McDonalds remains the only major global fast food retailer to certify all of its products Halal-free in the UK, much to the frustration of Muslims who lobby continuously for halal menu items from the store. The all-Halal KFC therefore remains the outlet of choice for the Friday people whilst those not wanting burgers blessed by imams prefer McD's.  

Incidently, of the two biggest supermarket chains it is Sainsbury's that seems the safest for non-halal meat; the PR departments of the supermarkets responded to queries as follows:-

"Like all other major UK supermarkets, we source from suppliers who serve Muslim as well as non-Muslim customers.  Some of these suppliers process all their meat to Halal standards. For example, all our New Zealand lamb meets Halal standards. In these cases, all of our processes still meet the same stringent animal welfare requirements and all animals are stunned prior to slaughter whether the meat is sold as Halal or non-Halal. With this in mind we also understand that some customers do not want to eat meat that has been blessed. For these customers, we are able to guarantee that our British Organic lamb as well as British Organic, Willow Farm and Finest Free Range chicken has not received a Halal blessing."
 "We are committed to high standards of animal welfare throughout our supply chain. All of our own brand meat, including all processed products such as ready meals, is from animals stunned before slaughter. The only abattoirs included in our own brand supply chain are single method abattoirs which use stunning before slaughter and do not supply any non-stunned meat. We do sell a selection of branded halal and kosher products in some stores, all of which is very clearly labelled. So only meat branded as such will have been sourced via halal or kosher methods."

Wednesday, 28 January 2015

Holocaust reporting standard lowest ever

Between the BBC and the 'quality' print media, I don't recall ever having seen such a poor standard of reporting, so little knowledge, so many errors and so much fiction in the reporting of the 70th anniversary of the liberation of Auschwitz.

The absolutely most stupid error is the Indie using this photograph of a 'death camp survivor' to illustrate growing antisemitism in Europe:-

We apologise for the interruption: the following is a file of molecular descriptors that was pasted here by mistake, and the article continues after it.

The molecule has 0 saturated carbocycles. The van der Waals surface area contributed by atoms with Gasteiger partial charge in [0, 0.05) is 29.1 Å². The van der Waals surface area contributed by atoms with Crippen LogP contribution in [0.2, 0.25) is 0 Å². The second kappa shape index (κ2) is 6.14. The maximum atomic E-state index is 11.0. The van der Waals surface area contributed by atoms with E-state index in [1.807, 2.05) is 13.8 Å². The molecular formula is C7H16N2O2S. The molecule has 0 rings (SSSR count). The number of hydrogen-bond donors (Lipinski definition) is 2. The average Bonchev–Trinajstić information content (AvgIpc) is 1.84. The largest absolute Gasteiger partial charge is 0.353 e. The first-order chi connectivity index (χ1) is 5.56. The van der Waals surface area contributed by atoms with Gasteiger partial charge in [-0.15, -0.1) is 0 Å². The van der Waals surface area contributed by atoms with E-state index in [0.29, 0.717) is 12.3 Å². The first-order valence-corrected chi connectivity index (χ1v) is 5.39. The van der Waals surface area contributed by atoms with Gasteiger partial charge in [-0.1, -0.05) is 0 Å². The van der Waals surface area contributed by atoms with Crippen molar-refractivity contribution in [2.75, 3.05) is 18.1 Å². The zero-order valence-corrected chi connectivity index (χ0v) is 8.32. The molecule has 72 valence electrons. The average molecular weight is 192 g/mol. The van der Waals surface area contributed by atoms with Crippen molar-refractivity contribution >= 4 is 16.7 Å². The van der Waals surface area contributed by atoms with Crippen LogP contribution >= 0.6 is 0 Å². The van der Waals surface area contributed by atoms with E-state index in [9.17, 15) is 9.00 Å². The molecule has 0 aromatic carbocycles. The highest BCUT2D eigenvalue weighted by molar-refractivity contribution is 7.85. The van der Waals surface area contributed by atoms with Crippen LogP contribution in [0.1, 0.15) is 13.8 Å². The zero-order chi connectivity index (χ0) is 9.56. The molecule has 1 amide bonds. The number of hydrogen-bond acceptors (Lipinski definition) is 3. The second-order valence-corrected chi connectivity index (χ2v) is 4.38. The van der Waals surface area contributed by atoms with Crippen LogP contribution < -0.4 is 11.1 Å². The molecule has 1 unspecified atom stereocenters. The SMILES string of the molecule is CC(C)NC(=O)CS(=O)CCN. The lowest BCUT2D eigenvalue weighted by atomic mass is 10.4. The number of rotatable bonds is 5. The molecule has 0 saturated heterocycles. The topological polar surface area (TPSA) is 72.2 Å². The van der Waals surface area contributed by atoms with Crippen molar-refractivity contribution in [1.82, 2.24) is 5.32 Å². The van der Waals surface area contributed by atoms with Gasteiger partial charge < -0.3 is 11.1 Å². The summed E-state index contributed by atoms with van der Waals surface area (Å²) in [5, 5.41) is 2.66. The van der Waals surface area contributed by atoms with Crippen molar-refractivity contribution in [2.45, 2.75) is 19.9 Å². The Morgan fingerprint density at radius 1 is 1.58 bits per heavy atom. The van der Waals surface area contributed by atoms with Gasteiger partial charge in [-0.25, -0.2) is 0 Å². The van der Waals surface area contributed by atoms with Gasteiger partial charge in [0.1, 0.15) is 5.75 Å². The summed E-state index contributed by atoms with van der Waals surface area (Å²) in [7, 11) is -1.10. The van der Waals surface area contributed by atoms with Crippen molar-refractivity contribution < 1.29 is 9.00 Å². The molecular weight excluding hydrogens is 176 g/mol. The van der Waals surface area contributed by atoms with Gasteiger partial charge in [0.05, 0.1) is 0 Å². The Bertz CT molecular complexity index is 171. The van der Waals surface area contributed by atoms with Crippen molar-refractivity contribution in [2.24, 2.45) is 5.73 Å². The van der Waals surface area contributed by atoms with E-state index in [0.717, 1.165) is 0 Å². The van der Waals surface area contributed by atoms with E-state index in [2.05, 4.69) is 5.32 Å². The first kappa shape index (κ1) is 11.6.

Hint to Indie picture editors: The red triangle with a P in is a clue; this man was a Polish political prisoner, non-Jewish. Standing at the entrance to the concentration camp, not the extermination camp.

There really is no excuse for this piss poor standard of reporting.

Tuesday, 27 January 2015

Holocaust Education

FROM: Radders

TO: Juvenile journos 

SUBJECT: The Holocaust

1. Please try to ensure you use accurate terms when referring to the extermination camps specifically set up under Operation Reinhard for mass killing of Jews. These were mainly in Poland and include Treblinka, Belzec and Sobibor.

2. Please do not show film of rows of prisoner huts and mass prisoners in striped pyjamas when illustrating pieces about the extermination camps. Extermination camps were designed to move trainloads of Jews straight from the unloading ramps to the gas chambers without a residential stay. The overwhelming majority of jews killed never wore stripey pyjamas.

3. Please try to understand that Auschwitz was two camps - an extermination camp, and a concentration camp. The extermination camp dealt with trainloads of Jews as the other Reinhard camps, the concentration camp accommodated Jews, politicals, homosexuals, criminals, Russians, the disabled etc. 

4. Yes, people were individually executed and starved and worked to death in the concentration camps, and they also had cremation ovens, but they were not designed for mass killing but for detention. 

5. The use of terms such as 'death camps' is lazy reporting and exhibits a poor grasp of Holocaust history. They were by no means homogenous; concentration camps were even visited by the International Red Cross whilst the extermination camps were a State Secret.

6. The extermination camps were nearly all sited in Poland and largely staffed by Ukrainian SS volunteers with German officers and NCOs. The successors of these Ukrainian nazis now hold power in Kiev.